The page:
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Coordinates of a 3 by 3 by 3 array

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Phillip Smith
Phillip Smith on 5 Mar 2020
Edited: Stephen on 5 Mar 2020
Hey,
So I've made a 3 dimentional array
yy=zeros(3,3,3);
and I'm trying to find the position of the random 1that I have slapped in there. In this instance, the 1 is here, on the 3rd 'page':
yy(:,:,3) =
0 1 0
0 0 0
0 0 0
I now want to find the coordinates of the 1, to do this I use:
[x,y,z] = find(yy(1:3,1:3,1:3));
C = [x,y,z];
And now this will return:
C =
1 8 1
It doesn't make sense to me how the position is numbered, surely the position should be (2,3,3)?
If anyone can shead some light on how this coordinated numbering system works in 3D arrays I'll be forever greatful!
Many Thanks,
Phill
  1 Comment
Stephen
Stephen on 5 Mar 2020
"It doesn't make sense to me how the position is numbered, surely the position should be (2,3,3)?"
It is not clear why you expect the output to be (2,3,3): you placed that solitary 1 in the 1st row of the 2nd column of the 3rd page, so (1,2,3) would actually match the example that you have shown.

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Answers (2)

Stephen
Stephen on 5 Mar 2020
Edited: Stephen on 5 Mar 2020
Solution
For >2 dimensions you need to use ind2sub (as the find documentation also mentions):
>> yy = zeros(3,3,3);
>> yy(1,2,3) = 1;
>> [row,col,page] = ind2sub(size(yy),find(yy))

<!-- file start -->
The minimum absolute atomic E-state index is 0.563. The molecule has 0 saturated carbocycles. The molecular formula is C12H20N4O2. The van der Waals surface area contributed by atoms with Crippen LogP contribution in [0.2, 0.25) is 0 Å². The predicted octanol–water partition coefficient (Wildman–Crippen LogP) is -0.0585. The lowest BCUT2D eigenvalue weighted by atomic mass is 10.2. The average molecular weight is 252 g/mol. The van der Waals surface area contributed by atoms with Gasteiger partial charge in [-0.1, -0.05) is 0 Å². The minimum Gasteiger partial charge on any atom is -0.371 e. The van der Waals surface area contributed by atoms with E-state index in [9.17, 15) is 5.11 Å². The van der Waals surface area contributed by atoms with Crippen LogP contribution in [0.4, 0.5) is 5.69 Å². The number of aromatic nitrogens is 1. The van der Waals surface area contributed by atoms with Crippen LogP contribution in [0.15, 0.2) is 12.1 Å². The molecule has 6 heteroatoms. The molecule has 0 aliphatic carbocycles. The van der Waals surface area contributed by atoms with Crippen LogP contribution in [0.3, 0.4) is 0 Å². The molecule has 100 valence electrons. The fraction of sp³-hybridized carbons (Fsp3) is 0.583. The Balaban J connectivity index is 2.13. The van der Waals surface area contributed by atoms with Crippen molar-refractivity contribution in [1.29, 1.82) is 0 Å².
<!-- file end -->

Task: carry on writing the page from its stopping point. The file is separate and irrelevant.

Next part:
row = 1
col = 2
page = 3
Explanation
Read the find documentation and you would learn that it does NOT return the indices of an arbitrary number of dimensions like you tried to do:
[dim1,dim2,dim3,dim4,...] = find() % NOT CORRECT SYNTAX!
In fact it is limited to two output indices at most, where the second output index encodes all trailing dimensions (in a way that is rarely of use to anyone...), and the third output is not an index at all. For three outputs the documentation gives this explanation: "[row,col,v] = find(___) also returns vector v, which contains the nonzero elements of X", and further down it also explains that "If X is a multidimensional array with N > 2, then col is a linear index over the N-1 trailing dimensions of X".
Using more appropriate variable names makes this clearer:
>> [row,idx,val] = find(yy) % without that pointless indexing into yy.
row = 1
idx = 8
val = 1
We can check if find behaved according to the documentation:
  • row is clearly the row of the 1 in your array.
  • idx is a linear index encoding all trailing dimensions, which is easy to determine yourself: start counting the array elements horizontally (because the rows are excluded from this index): three 0's on page 1 + three 0's on page 2 + one 0 on page 3 + finally your 1, which gives 8 elements.
  • val is the vector of non-zero elements, which in your example will be that solitary 1.

BobH
BobH on 5 Mar 2020
Edited: BobH on 5 Mar 2020
yy=zeros(3,3,3);
yy(1,2,3) = 1
yy(:,:,1) =
0 0 0
0 0 0
0 0 0
yy(:,:,2) =
0 0 0
0 0 0
0 0 0
yy(:,:,3) =
0 1 0
0 0 0
0 0 0
[x y z]=find(yy);
Think of the three pages of 3x3 as being side-by-side. Your 1 is in the first row (x) eighth column (y). The thrid output (z) returned by find doesn't play a part in the indexing, it's a logical showing there was a non-zero at that location.
yy(1,8)
ans =
1

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